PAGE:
Risks of Transvaginal Mesh Implants
Written by AskTheLawyers.com™ on behalf of Joe Jones with Law Office of Bruce A. Ralston.
Transvaginal mesh is a type of medical implant that has been stirring debate since soon after its appearance as a treatment option in the 1990s. Transvaginal mesh implants are often compared to hernia mesh implants and work similarly, carrying some of the same risks in addition to their own unique dangers. Depending on the condition, a surgeon using transvaginal mesh may place the mesh on the front, back, or top wall of the vagina, and may refer to this as a graft, patch, biomesh, or vaginal support system.
In April of 2019, the U.S. Food and Drug Administration (FDA) ordered manufacturers to stop selling all surgical mesh products marked for transvaginal repair. This decision came after a series of lawsuits against the manufacturers exposed the high level of risk associated with transvaginal mesh as a treatment option. If you or a loved one have suffered from complications caused by a transvaginal mesh implant, reach out to a transvaginal mesh attorney to discuss your eligibility for compensation.
There are several conditions for which transvaginal mesh has been used as a treatment option, including:
- Pelvic Organ Prolapse (POP): A variety of issues can occur when the muscles holding pelvic organs in place begin to weaken. In some cases, people with weakened pelvic floors may experience pelvic organ prolapse in which pelvic organs such as the bladder, uterus, rectum, or bowel fall out of the body. The most common type of POP involves the bladder sagging or falling out of the body. In this situation, transvaginal mesh has been used as a sort of hammock to hold the pelvic organs and bladder in place.
- Stress Urinary Incontinence (SUI): This condition occurs when physical movement such as sneezing, coughing, or other physical activities cause urine to leak out of the urethra. This condition is commonly treated with vaginal mesh referred to as a bladder sling or vaginal tape similar to how POP is treated, with the goal of strengthening the pelvic muscles. This type of treatment has been considered minimally invasive, but like any treatment involving vaginal mesh presents its own risks.
- Vaginal Vault Prolapse: This condition commonly occurs after a hysterectomy. Without the presence of the bladder to provide structure and support, the vagina may collapse in on itself. In this situation, vaginal mesh may be sewn into the necessary connective tissues to hold the vagina in place.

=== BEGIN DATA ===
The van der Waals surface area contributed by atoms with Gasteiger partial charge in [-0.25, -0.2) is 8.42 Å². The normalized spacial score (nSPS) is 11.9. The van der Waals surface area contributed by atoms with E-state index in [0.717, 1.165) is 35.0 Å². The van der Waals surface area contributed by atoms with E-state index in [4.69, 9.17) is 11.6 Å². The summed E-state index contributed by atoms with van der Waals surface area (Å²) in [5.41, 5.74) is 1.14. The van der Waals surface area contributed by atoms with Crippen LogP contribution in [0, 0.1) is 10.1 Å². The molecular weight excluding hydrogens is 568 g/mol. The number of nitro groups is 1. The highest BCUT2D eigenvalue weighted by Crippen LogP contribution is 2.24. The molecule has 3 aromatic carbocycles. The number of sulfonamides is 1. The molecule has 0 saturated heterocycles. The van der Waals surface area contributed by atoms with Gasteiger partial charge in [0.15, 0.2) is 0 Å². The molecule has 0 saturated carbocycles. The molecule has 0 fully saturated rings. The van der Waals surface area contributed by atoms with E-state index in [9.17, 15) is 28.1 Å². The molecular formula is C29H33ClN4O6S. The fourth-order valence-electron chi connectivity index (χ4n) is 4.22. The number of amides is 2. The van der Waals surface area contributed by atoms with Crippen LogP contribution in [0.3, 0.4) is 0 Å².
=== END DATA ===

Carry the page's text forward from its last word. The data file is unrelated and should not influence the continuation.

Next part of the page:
Risks of transvaginal mesh include but are not necessarily limited to the following:
- Erosion of the vaginal walls or internal organs damaged by the mesh, including vaginal scarring and sloughing of vaginal tissue
- Infections caused by bacterial growth on the mesh
- Severe pain and discomfort occurring while walking, sitting, or during intercourse
- Urinary complications including frequent urination, the inability to urinate, or pain during urination
- Recurring organ prolapse or incontinence in case of a failing implant
- Revision surgeries to repair or replace the failed implant
Symptoms of transvaginal mesh complications may look like:
- Pelvic or vaginal pain while walking, sitting, and/or during intercourse
- Mesh unsecured inside or protruding from the vagina
- Vaginal tissue sloughing off or falling from the body
- Recurring or otherwise unexplainable infections
- Unexplainable bleeding
- Recurrence of vaginal prolapse
- Recurrence of pelvic organ prolapse
- Recurrence of or new incontinence
Transvaginal mesh complications could qualify you for a medical malpractice or product liability claim.
If you have suffered from new injuries or a worsened condition due to your transvaginal mesh implant, you may be eligible to seek compensation. Compensation in a successful transvaginal mesh case could cover damages including medical bills, lost wages, pain and suffering, and more. Depending on the party determined to be at fault for your mesh-related injuries, you may be eligible to file a medical malpractice or product liability claim. For example, if the surgeon knowingly used recalled material for your surgery, your case may fall into the medical malpractice category. However, if this is not the case, you may have a product liability claim.
The complications caused by many transvaginal mesh implants often require patients to undergo additional revisional surgeries; surgery is expensive, and the recovery process including lost wages and physical pain can be just as significant. Unfortunately, it can be difficult for the average person to identify the liable party in a transvaginal mesh case. This is why it is important to reach out to a transvaginal mesh attorney. These attorneys know how to identify liability and offer free consultations. Additionally, most of these attorneys work on a contingency fee basis, allowing victims to focus on healing and recovery rather than worrying about hefty legal bills. If you or a loved one were injured by transvaginal mesh, it is important to reach out to an attorney as soon as possible to discuss your options for physical and financial recovery.